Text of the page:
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Different therapeutic strategies chosen according to different mechanism of sepsis

Kong Lingjie

Department of Emergency Medicine, Chinese PLA General Hospital, Beijing, P.R. China

These authors contributed equally to the work

E-mail : aa

An Ting

Department of Healthcare, The Li-Shi Road Out-Patient department of General Hospital of the Second Artillery, Beijing, P.R. China

These authors contributed equally to the work


Department of Emergency Medicine, Chinese PLA General Hospital, Beijing, P.R. China

DOI: 10.15761/CPB.1000107

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Despite great efforts to elaborate the physiologic mechanisms in the occurrence development of sepsis, it is still an underlying cause of death in emergency room. Now, it has been identified that excessive systemic inflammation definitely participates in the course of sepsis. The inflammatory response is indeed a host-defense response but in some cases it may cause deterioration to host depending on internal and external factors. In this review we will describe the pathophysiological approach for sepsis studied so far and introduce the therapeutic strategy of this issue.

Key word

 sepsis, pathophysiological mechanism, digestive tract, therapy


Sepsis has gotten more and more attention in clinical and laboratory researches in recent decades. With the deepening understanding of this disease and the progress of modern medical technology and medical practice, the increasing morbidity of sepsis is reported in literatures[1]..And the increased use of medical equipment, immune suppressor and broad-spectrum have succeeded in prolonging these patients ‘lives but at the same time have created a good number of patients who are also especially vulnerable to infection and this trend probably may go on in the coming future.

There are distinct differences in the incidence of sepsis among all region and countries because of differs between living standard, environments and medical technology, and other factors like the consensus of definition of disorders related to sepsis and so on. Systematic and initially definitions of a sequence of sepsis-related diseases has been proposed about twenty years ago [2], which are refined and completed over time. With correlational researches going, some people suggested that several concepts and definitions should be discarded such as toxemia, pyrexia and bacteremia. Now it is commonly accepted that sepsis may be defined into three hierarchical stages, namely sepsis, severe sepsis and septic shock according to the different condition of diseases [3].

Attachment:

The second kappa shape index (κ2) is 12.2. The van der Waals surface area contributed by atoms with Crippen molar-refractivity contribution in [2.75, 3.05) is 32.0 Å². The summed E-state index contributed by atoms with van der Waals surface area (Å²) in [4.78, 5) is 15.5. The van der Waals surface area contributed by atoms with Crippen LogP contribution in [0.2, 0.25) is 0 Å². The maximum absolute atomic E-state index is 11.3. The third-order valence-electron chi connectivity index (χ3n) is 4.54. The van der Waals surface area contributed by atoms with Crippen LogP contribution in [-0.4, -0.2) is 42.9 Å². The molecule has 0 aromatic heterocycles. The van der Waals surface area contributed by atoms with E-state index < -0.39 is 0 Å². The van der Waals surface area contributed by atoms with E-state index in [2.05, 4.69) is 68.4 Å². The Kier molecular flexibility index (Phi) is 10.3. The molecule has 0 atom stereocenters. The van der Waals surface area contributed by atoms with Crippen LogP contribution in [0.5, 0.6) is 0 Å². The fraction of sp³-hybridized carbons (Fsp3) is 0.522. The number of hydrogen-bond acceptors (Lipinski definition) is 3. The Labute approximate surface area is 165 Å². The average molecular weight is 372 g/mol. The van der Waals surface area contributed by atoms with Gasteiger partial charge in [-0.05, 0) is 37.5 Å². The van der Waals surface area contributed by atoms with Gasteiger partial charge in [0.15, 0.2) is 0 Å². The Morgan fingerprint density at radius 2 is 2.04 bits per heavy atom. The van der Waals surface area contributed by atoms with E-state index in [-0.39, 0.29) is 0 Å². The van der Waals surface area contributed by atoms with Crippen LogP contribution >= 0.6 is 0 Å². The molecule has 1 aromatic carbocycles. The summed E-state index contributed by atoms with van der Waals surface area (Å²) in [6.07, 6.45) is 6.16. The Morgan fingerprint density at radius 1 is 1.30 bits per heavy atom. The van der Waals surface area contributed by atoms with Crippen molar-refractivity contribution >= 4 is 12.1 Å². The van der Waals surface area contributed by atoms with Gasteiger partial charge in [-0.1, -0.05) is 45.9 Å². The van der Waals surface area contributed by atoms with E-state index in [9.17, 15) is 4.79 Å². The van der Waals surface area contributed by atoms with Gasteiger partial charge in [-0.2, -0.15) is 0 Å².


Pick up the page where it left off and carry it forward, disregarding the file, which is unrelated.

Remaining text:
In this context, we have chosen to put our focus on two aspects which are the existing research progress and the future research direction of this disease (Figure 1).

Figure1. Different Mechanism of Sepsis.

Research achievement on mechanisms of sepsis

Although a vast amount of elaborately and profoundly research work have been done, the exact mechanism involved are still mysterious. The manifestations of sepsis and the development of septic shock even multi-organ failure (MOF) are largely due to the pathophysiological effects of inflammatory agents which are released as parts of the systemic immune response [4]. Although the systemic immune response and the release of inflammatory agents are primarily for the protection against pathogens, if the immune response is excessive, uncontrolled release of these agents in turn can have significant negative impact upon the body. The conventional view of sepsis is an  anti-inflammatory response to the pathogen, some researchers has described sepsis as the immune system gone haywire [5].However, therapies specific to the inflammatory response have proven non-effective in either anti-inflammatory process or improved survival [6].